Saturday marks the 30th anniversary of the fall of the Berlin Wall, which divided Germany into two states.
After World War II, the country we know today as Germany had been divided into four zones. The Soviet Union dominated the East, the West by the United States, Great Britain and France. In 1949, two states were created, the socialist eastern portion of the country known as the German Democratic Republic and the Federal Republic of Germany to the west.
WABE talked to two Georgians who grew up on opposite sides of the German wall.
Thomas Kislat was excited and nervous. He was in his car on the way to a Rotary Club luncheon in Rome, Georgia. The 43-year-old marketing director is about to tackle a big part of his identity.
He is East German.
“Today, I am going to give a presentation at the local Rotary Club in front of a hundred people, and the subject is the 30th anniversary of the fall of the Berlin Wall,” he said. “I am going to give an overview of the history of the wall, how it got started, and how was life behind the iron curtain, because I grew up behind the curtain. How it was when the wall came down and personal experiences.”
Christian Höferle is 48 and lives in Atlanta. He’s originally from West Germany.
He’s sitting in the German-inspired restaurant Der Biergarten Downtown. German pop music is blasting through the speakers, and there are depictions of fair-skinned, blonde people in Lederhosen.
Höferle immediately spots pseudo-German captions on the wall.
“It says ‘Erst mach dein Sach dann trink und lach,” first do your thing and drink and laugh. It is a tagline that I have never heard before and do not associate with Bavaria, so more power to you guys,” he said.
He is well aware that some Americans have stereotypical views of Germany. It’s something he noticed right away when he moved to the States 31 years ago. One year before the fall of the wall.
“The first time I spent in the US, was a foreign exchange student in 1988, I was a teenager in North Western Minnesota,” Höferle said. “Bloody cold winters and interested people asked me about my country, where I was from.”
People were confused by the two Germanys.
“I think back then, the East and West were framed by this global conflict by two powers at the verge of world war three, and I think Germany was just a pawn in this game,” he said. “I had people asking from which Germany I was from, and I told them if I was from East Germany, I probably would not be here right now.”
Back in those days, the privilege of traveling to different countries, let alone to another continent like America, was something the East German Kislat could only dream of, he said before his big presentation.
“I have a 10-year-old son, and if I remember when I was 10, I was behind the iron curtain; I had like six countries I could go to,” he said. “Not in my wildest dreams did I ever imagine building a career and living in the United States of America, the symbol of freedom which is just amazing.”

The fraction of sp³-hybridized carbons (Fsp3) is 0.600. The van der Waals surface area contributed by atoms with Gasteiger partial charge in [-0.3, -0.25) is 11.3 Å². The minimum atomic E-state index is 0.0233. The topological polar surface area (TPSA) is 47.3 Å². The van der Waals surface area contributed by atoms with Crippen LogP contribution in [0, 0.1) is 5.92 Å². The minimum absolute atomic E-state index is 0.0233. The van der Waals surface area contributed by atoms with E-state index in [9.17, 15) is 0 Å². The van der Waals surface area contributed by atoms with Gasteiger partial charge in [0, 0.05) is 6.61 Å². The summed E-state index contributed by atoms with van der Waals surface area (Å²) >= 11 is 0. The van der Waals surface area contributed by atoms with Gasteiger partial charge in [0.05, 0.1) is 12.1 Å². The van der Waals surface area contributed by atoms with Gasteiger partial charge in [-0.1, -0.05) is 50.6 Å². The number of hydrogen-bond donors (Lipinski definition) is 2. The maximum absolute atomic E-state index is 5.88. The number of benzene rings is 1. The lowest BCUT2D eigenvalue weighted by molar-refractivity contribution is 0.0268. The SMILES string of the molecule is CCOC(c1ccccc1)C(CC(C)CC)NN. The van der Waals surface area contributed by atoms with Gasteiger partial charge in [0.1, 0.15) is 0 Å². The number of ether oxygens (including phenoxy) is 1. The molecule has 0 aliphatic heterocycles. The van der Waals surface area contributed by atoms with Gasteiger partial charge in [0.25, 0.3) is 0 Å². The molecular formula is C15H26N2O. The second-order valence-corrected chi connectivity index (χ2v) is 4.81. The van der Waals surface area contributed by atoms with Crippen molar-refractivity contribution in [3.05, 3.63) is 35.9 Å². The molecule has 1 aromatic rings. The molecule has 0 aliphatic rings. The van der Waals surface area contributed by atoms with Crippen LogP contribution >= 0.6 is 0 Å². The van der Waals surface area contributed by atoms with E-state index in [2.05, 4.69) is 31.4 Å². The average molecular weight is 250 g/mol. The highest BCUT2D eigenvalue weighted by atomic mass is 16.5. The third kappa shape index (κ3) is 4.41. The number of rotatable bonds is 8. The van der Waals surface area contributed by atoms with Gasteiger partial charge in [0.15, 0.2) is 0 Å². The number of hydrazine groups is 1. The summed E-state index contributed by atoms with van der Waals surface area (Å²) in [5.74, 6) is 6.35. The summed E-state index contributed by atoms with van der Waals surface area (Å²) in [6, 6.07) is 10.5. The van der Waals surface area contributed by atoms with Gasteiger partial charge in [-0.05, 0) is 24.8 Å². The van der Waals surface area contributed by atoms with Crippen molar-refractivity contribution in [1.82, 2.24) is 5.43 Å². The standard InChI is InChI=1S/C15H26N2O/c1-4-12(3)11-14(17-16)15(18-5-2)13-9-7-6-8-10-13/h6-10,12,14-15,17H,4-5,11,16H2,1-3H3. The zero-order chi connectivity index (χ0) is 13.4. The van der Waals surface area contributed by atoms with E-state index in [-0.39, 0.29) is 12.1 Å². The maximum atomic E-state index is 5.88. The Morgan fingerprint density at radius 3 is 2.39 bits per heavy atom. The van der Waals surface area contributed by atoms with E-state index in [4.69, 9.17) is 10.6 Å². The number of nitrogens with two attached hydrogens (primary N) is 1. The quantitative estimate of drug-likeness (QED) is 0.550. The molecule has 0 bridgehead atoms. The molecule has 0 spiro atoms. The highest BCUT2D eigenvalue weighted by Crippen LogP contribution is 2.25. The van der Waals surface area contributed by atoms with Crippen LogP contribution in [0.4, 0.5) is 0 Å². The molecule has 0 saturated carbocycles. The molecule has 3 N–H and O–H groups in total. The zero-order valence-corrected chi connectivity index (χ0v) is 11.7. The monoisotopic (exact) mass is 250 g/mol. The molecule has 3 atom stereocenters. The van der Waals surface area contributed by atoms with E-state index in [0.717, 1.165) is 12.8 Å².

When he arrived at the Rotary Country Club, the hall was full. The eyes of the mainly American audience were fixated on the marketing director.
During his speech, he explained how strict the East German regime protected its borders.
“There were observation towers; there was a protection strip; there [was a] 10-meter control strip, this whole entire area they called the death strip,” he said. “So it was impossible to even attempt to try and cross over illegally.”
He also talked about the social setbacks people suffered in East Germany’s communist regime.
“You were not allowed to choose your profession. For luxury items, there were always waiting lists. You had to wait several months or years to buy these items,” he said. “There was always somebody around you. Half of you would work for the internal service. Freedom of speech was not existent. Even my parents at home would always tell me to be careful what you say.”
Even though legally these oppressions are now in the past, there is still a social divide between Germans of both sides, who even to this day bear distinct nicknames, Kislat said.
“Unfortunately, we are still not there. There is still the ‘Ossis’ and ‘Wessis’ mentality, which means the ‘Ossis’ are the Easterners, and the ‘Wessis’ are the Westerners. And even now, after 30 years, there are still some differences we need to overcome,” he said.
Höferle, the West German, said this imbalance goes back to the two countries not being equally unified, with instead the financially inferior East having to assimilate to the West.
“As a child of the privileged West, it is easy for me to point fingers and to say, we could have or should have done it differently, but when the Wall came down East Germany was just attached to West,” he said. “They just took on the legal framework of the West without major alterations, and I think that has created somewhat of an identity crisis for the 16 million people of former East Germany that joined the rest of the country.”
Meanwhile, Kislat got a standing ovation for his Rotary Club speech. And Höferle ended up finding a beer he liked at beer parlor. Both Germans are unified not only by the shared history of the two sides of their country but by having found a new home in Georgia.